Department of Finance
Government of Canada
Mr. Jonathan G. Katz
Securities and Exchange Commission
450 Fifth Street, NW
Washington DC 20549-0609
Dear Mr. Katz:
SUBJECT: File No. S7-02-03
I am writing you concerning the Securities and Exchange Commission's (SEC) proposed rule, "Standards Relating to Listed Company Audit Committees", issued on January 8 (File No. S7-02-03) (Proposed Rule). On behalf of the Department of Finance, I would like to provide specific comments on the proposed audit responsibility requirement contained in the Proposed Rule, to ensure its consistency with Canadian corporate law and federal financial institution statutes, which require that shareholders be responsible for the appointment of the auditor.
Section 301 of the Sarbanes-Oxley Act requires audit committees to be directly responsible for the appointment, compensation, and oversight of the company's auditor. As you know, concerns have been raised regarding the application of this requirement to companies in jurisdictions where shareholders are responsible for the appointment of the auditor, given the potential for conflict with other national law. The Proposed Rule recognizes that the goal of enhancing audit committee control over the appointment of the auditor can be met through different approaches, and provides a number of accommodations for home country requirements of foreign private issuers.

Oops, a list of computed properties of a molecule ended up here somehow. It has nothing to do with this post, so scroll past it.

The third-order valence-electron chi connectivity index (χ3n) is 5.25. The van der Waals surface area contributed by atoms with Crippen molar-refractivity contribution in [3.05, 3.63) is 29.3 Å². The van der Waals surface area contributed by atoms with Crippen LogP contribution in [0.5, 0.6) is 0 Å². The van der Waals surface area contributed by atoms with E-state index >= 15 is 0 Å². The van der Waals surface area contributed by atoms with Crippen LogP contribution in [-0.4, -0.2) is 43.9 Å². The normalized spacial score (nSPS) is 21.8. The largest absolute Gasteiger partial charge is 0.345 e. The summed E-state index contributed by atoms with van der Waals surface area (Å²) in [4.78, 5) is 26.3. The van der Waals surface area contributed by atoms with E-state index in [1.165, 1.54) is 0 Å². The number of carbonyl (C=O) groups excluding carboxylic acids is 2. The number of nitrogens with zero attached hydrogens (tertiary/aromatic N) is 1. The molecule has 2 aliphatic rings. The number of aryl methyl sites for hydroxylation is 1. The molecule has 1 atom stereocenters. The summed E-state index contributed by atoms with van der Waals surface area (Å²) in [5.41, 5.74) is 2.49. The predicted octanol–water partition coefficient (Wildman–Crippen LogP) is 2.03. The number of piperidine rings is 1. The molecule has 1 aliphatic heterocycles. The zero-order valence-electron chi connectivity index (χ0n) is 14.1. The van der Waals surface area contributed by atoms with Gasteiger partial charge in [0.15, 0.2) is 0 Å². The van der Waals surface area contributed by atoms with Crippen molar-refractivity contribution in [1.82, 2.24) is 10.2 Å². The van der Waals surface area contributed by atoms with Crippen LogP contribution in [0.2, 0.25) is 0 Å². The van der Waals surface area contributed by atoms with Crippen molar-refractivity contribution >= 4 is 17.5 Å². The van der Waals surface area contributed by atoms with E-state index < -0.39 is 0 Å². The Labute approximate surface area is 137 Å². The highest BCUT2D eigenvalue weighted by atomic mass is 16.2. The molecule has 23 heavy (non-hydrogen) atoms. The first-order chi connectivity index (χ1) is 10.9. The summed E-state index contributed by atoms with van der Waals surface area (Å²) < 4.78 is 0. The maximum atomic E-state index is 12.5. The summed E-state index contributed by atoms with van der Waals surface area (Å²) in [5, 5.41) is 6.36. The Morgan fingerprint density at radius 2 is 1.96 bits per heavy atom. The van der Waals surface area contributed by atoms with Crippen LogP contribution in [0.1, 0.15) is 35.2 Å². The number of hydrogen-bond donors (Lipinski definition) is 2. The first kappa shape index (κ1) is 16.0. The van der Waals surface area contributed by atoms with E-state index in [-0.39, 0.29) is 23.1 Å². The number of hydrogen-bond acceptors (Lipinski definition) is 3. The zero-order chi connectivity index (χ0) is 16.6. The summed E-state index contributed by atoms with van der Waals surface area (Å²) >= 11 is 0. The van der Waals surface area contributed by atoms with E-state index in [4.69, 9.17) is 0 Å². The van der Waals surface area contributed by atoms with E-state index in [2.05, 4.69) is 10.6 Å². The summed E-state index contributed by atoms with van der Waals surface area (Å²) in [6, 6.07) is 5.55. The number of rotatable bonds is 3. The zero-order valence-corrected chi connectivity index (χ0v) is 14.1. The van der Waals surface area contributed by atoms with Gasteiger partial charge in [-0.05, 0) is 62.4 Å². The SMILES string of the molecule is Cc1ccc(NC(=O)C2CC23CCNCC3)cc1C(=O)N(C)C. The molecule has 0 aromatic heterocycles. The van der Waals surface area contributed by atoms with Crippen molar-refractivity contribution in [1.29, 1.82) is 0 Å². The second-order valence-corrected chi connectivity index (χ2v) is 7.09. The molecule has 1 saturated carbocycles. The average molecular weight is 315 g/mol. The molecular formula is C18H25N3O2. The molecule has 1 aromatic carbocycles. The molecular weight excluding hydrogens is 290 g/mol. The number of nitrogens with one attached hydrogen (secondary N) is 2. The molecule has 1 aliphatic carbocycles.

The particular requirement of concern to Canada is contained in s. 240.10A-3(b)(2)(i) (Requirement) and the accompanying instructions to the Requirement (Instruction). Paragraph 1 of the Instruction provides that the Requirement does not conflict with, and is not affected by, any requirement that requires shareholders to ultimately elect, approve or ratify the auditor selection. The Instruction indicates that, where an issuer provides a recommendation or nomination of an auditor to its shareholders, the audit committee must be responsible for making the recommendation or nomination. The Instruction also states that the Requirement does not conflict with any requirement in a company's home jurisdiction that prohibits the full board of directors from delegating the responsibility to select the company's auditors to a committee of the board; in that case, the audit committee must be granted advisory and other powers with respect to such matters to the extent permitted in law, including the submitting of nominations or recommendations to the full board.